Wind of Change
The wind whips the sea spray across the boat. Somewhere in the middle of nowhere, south of the 40th parallel, Boris Herrmann’s Seaexplorer is tossed around by high waves in the “Roaring Forties.” That’s what sailors have dubbed the dreaded area in the Antarctic Ocean that the Vendée Globe front runners have reached after roughly three weeks. That the professional ocean sailor from Hamburg stoically stays the course in the roaring waves may sound to landlubbers just about as impossible as nailing jelly to a tree. To the circumnavigators tackling the Vendée Globe in November 2020 it doesn’t. The 33 women and men are accustomed to defying the whims of the sea. Spending weeks on end in solitude on the oceans, ready to act 24/7, solo sailors have to make decisions to the beat of the waves confronted with “Roaring Forties,” light breezes and veritable lulls, treacherous currents and potential collisions with flotsam and mighty marine mammals – or with fishing boats. Boris Herrmann collides with one of them at nighttime in the Bay of Biscay, 90 nautical miles before the finish. None of his umpteen warning systems has emitted a beep, so the two boats collide. The crash doesn’t leave Herrmann shipwrecked, so he goes on to finish the race with the mortally wounded Seaexplorer at reduced speed. After 80 days at sea, the skipper himself has more than pushed his limits as well, especially since the last-minute incident has washed overboard his stimulating thoughts of potentially claiming victory.
80 days without stopping. Constant mental and physical agility, day and night. Pondering options and making choices, observing and musing. That pushes the limits even of first-rate athletes in top shape like Herrmann. The slightest mistake or a brief moment of inattentiveness spell danger. Shipwrecked sailors are not uncommon in the Vendée Globe. In all nine competitions combined, dozens of entrants have been forced to retire. The DNF rate is nearly 50 percent and some of the sailors did not survive the race. Boris Herrmann has mastered the Everest of the Seas, as the Vendée Globe is sometimes called. It’s a challenging balancing act between adventure, a research project and a race. “I may be reminding myself to be more cautious in one instant and, a moment later, not be willing to lose any miles. I’m engaged in a permanent internal dialog. I keep grinding until I’m on my last legs, try to sleep, try to eat, but I constantly have to deal with questions like: wouldn’t the third reef be better?” Herrmann reported during the regatta.
You’re thinking about something all the time, that permanently occupies the mindBoris Herrmann
The most crucial question that keeps coming up for him is “what am I going to do when?” In management seminars of the business world, this is known as an in-basket exercise: setting priorities, being flexible, keeping a cool head, making the right choices to prevent shipwrecking. Boris Herrmann didn’t wreck his ship. Because he pushed his limits, like on that day at nightfall during the first half of the race when he’s forced to climb the near-30-meter (98-foot) mast to loosen a defective mount in spite of his intense fear of heights. Solo sailing is also a continuous inner battle against oneself.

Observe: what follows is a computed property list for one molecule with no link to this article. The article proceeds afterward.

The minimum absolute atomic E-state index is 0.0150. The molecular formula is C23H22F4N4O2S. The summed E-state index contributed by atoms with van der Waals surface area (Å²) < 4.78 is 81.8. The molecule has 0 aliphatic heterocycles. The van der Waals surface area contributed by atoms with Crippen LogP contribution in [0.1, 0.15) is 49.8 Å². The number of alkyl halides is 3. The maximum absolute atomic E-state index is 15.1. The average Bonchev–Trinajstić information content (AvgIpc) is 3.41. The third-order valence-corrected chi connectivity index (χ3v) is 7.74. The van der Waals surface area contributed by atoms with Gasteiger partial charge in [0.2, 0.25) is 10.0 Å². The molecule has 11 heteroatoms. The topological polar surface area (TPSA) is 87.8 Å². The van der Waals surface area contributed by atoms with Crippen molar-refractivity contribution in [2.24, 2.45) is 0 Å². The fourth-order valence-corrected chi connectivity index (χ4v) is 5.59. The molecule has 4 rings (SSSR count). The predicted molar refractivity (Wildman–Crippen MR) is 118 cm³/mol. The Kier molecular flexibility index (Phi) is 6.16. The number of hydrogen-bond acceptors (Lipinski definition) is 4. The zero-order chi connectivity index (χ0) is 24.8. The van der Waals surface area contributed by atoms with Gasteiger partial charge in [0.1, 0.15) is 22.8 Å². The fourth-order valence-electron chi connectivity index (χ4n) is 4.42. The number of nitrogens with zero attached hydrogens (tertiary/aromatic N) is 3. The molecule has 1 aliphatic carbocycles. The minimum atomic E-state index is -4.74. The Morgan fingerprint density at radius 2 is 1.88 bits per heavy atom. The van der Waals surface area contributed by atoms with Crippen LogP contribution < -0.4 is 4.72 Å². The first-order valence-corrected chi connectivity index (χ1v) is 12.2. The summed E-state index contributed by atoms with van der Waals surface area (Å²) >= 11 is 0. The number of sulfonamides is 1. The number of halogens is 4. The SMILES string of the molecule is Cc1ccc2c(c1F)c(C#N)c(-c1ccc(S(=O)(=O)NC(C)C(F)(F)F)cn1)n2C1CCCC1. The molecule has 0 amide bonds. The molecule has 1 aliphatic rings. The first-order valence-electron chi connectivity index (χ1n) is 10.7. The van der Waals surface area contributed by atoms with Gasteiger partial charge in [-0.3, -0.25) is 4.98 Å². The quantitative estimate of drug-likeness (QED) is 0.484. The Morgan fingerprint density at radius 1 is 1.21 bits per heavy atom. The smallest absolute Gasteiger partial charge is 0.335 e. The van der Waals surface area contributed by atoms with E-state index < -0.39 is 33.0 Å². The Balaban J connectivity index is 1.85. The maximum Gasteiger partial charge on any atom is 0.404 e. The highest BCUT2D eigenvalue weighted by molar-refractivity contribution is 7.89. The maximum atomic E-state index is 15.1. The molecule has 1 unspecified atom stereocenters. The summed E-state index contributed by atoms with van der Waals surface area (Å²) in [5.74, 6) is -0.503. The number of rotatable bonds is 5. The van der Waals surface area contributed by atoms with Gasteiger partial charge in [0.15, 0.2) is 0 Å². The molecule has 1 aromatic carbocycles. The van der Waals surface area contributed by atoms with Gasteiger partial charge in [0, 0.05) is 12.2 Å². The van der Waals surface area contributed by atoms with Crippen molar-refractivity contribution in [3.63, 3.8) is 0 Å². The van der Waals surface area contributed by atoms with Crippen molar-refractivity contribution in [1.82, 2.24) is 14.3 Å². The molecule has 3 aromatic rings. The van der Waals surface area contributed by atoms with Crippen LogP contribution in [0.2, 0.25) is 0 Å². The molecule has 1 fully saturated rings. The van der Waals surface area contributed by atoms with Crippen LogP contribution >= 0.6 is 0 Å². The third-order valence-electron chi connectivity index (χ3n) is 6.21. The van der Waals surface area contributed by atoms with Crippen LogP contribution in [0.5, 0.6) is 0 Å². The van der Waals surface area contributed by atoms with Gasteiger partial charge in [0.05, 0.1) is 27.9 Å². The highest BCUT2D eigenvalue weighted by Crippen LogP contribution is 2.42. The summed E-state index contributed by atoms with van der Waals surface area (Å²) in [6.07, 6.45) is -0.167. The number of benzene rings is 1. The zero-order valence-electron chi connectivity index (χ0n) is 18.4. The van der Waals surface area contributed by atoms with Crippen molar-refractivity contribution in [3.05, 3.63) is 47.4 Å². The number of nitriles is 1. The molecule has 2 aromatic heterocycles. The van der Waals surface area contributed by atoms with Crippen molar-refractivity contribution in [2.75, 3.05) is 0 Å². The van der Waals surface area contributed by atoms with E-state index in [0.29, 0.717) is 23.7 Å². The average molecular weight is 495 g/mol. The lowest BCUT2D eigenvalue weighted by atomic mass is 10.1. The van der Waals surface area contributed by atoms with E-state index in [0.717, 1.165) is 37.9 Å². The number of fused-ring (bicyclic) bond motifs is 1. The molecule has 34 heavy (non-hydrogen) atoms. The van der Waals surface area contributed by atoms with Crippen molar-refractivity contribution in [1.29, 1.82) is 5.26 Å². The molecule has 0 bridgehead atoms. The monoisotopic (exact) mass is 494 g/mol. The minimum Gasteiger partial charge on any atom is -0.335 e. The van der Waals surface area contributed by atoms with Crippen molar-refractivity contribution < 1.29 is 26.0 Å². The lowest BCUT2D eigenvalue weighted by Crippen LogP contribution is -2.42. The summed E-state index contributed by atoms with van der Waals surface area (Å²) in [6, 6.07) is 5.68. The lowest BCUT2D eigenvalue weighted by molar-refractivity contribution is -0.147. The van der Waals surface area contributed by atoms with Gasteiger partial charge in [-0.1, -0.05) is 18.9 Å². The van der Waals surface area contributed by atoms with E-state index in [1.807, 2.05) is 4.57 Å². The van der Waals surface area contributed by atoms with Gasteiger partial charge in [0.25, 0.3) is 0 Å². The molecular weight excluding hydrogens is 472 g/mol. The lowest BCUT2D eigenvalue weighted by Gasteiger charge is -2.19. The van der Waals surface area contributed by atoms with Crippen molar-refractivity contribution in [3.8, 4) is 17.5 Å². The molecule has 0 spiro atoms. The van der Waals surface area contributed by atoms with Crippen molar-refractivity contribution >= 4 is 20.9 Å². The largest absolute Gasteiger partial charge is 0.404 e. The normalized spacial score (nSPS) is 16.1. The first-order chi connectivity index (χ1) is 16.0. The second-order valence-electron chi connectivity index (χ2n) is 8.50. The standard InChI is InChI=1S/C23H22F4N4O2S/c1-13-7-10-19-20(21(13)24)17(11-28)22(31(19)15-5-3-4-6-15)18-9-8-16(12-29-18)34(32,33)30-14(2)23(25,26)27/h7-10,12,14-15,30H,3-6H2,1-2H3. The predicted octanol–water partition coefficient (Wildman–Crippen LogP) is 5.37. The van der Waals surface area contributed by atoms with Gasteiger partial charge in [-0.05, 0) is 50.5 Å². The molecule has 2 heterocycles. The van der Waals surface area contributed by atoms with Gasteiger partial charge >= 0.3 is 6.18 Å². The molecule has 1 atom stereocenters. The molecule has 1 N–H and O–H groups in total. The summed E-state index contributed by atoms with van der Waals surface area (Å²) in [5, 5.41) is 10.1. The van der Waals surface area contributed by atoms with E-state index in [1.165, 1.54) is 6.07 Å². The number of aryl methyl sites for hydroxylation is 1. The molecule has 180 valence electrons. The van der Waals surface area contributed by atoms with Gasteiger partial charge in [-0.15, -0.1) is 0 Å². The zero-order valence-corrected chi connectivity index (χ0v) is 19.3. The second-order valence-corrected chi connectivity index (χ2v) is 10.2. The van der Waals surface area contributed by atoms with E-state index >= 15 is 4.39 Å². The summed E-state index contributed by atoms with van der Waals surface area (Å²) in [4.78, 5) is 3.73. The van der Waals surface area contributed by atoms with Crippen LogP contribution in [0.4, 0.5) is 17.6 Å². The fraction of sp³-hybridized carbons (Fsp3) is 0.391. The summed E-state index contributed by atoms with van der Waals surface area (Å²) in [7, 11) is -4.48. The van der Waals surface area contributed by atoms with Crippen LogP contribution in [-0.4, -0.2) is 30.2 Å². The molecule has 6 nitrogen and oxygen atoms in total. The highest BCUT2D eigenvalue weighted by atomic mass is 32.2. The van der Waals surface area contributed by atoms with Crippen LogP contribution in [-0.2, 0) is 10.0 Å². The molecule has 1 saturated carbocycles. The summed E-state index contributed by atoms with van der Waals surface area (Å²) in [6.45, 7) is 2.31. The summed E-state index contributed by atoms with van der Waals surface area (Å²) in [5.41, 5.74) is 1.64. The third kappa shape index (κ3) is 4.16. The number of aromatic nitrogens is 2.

Trim is solely the sailor’s choice
Solo sailors perform a large part of their work on computers in the rotatable control center that looks like an aircraft cockpit. This is where the sailor downloads weather data twice a day, and checks and programs the navigation software. By contrast, the manual work of sail trimming (grinding), just like calculating the course, is strictly the sailor’s job. The regulations prohibit external help. Although the technical gadgets make life easier for Herrmann, they won’t make any decisions for him. Hermann still has to choose the right sail setup himself based on wind force and swell. A solar system and hydrogenerators supply the electric power for the on-board electronics. The hydrogenerators are reminiscent of outboard engines that, like small rear turbines, are pitched into the water current and produce energy – carbon-neutral energy of course. State-of-the-art radar systems, a hermetically sealed crash box, two survival suits and two inflatable life rafts provide safety. However, a specially tailored seat that equalizes all of the boat’s movements ranks at the top of the list of the modifications on board, according to Herrmann: “I can sit there, watch the monitors, eat and when the boat moves around a lot it’s simply the best place to wedge yourself in – it doesn’t take a lot of physical exertion to stay put,” he says.
Facts and figures
80 sequentially numbered packets with food,
most of it freeze-dried space food, ready to eat by adding hot water, were Herrmann’s on-board rations. Plus, some fruit and cheese, all amounting to 130 kg (287 lbs), and three small bottles of whisky – one for each Cape circumnavigation.
80 days, 14 hours, 59 minutes and 45 seconds:
his is how long it took Boris Herrmann to sail around the world in the Vendée Globe, which earned him the fifth spot in the final standings.
21,638 nautical miles
(approx. 40,000 km/ 24,900 mi) is the minimum distance to be covered by the non-stop sailors on their way around the world. One nautical mile equates to 1,852 m (6,076 ft). The nautical mile is calculated from the Earth’s circumference. 40,000 km (24,900 mi) are divided by 360° and 60 minutes = 1,852 m (6,076 ft). In the end, Herrmann sailed more than 50,000 km (31,068 mi) around the world.
130 kg (287 lbs) of spare parts
were on board of Boris Herrmann’s boat, including CFRP plates, a piece of mast track, electrical and electronic parts, a drift anker, etc., plus a 30-kg (66-lb) spare rudder.
(1,670 miles). That was the maximum distance to the nearest shore during Herrmann’s circumnavigation – arguably the loneliest place on Earth. Even the ISS orbits the planet merely 408 km (254 mi) above it.
A floating mini lab
The Vendée Globe provided joy not only to sailing enthusiasts but climate scientists rejoiced as well. First of all, about the safe arrival of the sailors and then about the wealth of new data collected that are normally hard to come by. Although container ships with measurement equipment on board supply data, too, they usually navigate the same routes over and over. By contrast, the Vendée Globe takes the contenders through the Antarctic Ocean and the southern Atlantic, which are still blank areas on the carbon map. To change that, a piece of measuring equipment on the Seaexplorer continuously logs data about the water’s CO2 and salt content, and temperature.